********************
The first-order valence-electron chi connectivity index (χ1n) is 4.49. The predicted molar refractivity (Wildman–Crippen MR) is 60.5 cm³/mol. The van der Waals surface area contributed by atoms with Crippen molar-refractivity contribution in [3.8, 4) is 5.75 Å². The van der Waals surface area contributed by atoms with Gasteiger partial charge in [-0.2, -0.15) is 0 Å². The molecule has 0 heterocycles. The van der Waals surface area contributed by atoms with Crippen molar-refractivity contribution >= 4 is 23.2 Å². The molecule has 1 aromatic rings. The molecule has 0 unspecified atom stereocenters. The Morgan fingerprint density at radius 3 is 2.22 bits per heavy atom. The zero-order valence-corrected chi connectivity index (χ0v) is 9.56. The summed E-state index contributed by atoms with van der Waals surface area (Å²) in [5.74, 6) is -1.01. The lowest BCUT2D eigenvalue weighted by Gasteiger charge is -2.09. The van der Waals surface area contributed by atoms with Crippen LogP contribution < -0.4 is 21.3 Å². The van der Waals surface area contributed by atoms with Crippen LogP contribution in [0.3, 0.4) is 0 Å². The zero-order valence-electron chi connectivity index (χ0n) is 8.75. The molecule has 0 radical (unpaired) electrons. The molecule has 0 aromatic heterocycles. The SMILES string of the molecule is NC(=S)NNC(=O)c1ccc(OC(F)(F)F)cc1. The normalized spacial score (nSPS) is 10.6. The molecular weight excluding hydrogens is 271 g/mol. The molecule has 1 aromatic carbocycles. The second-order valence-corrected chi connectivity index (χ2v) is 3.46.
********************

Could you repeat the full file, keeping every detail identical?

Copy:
The first-order valence-electron chi connectivity index (χ1n) is 4.49. The predicted molar refractivity (Wildman–Crippen MR) is 60.5 cm³/mol. The van der Waals surface area contributed by atoms with Crippen molar-refractivity contribution in [3.8, 4) is 5.75 Å². The van der Waals surface area contributed by atoms with Gasteiger partial charge in [-0.2, -0.15) is 0 Å². The molecule has 0 heterocycles. The van der Waals surface area contributed by atoms with Crippen molar-refractivity contribution >= 4 is 23.2 Å². The molecule has 1 aromatic rings. The molecule has 0 unspecified atom stereocenters. The Morgan fingerprint density at radius 3 is 2.22 bits per heavy atom. The zero-order valence-corrected chi connectivity index (χ0v) is 9.56. The summed E-state index contributed by atoms with van der Waals surface area (Å²) in [5.74, 6) is -1.01. The lowest BCUT2D eigenvalue weighted by Gasteiger charge is -2.09. The van der Waals surface area contributed by atoms with Crippen LogP contribution < -0.4 is 21.3 Å². The van der Waals surface area contributed by atoms with Crippen LogP contribution in [0.3, 0.4) is 0 Å². The zero-order valence-electron chi connectivity index (χ0n) is 8.75. The molecule has 0 radical (unpaired) electrons. The molecule has 0 aromatic heterocycles. The SMILES string of the molecule is NC(=S)NNC(=O)c1ccc(OC(F)(F)F)cc1. The normalized spacial score (nSPS) is 10.6. The molecular weight excluding hydrogens is 271 g/mol. The molecule has 1 aromatic carbocycles. The second-order valence-corrected chi connectivity index (χ2v) is 3.46.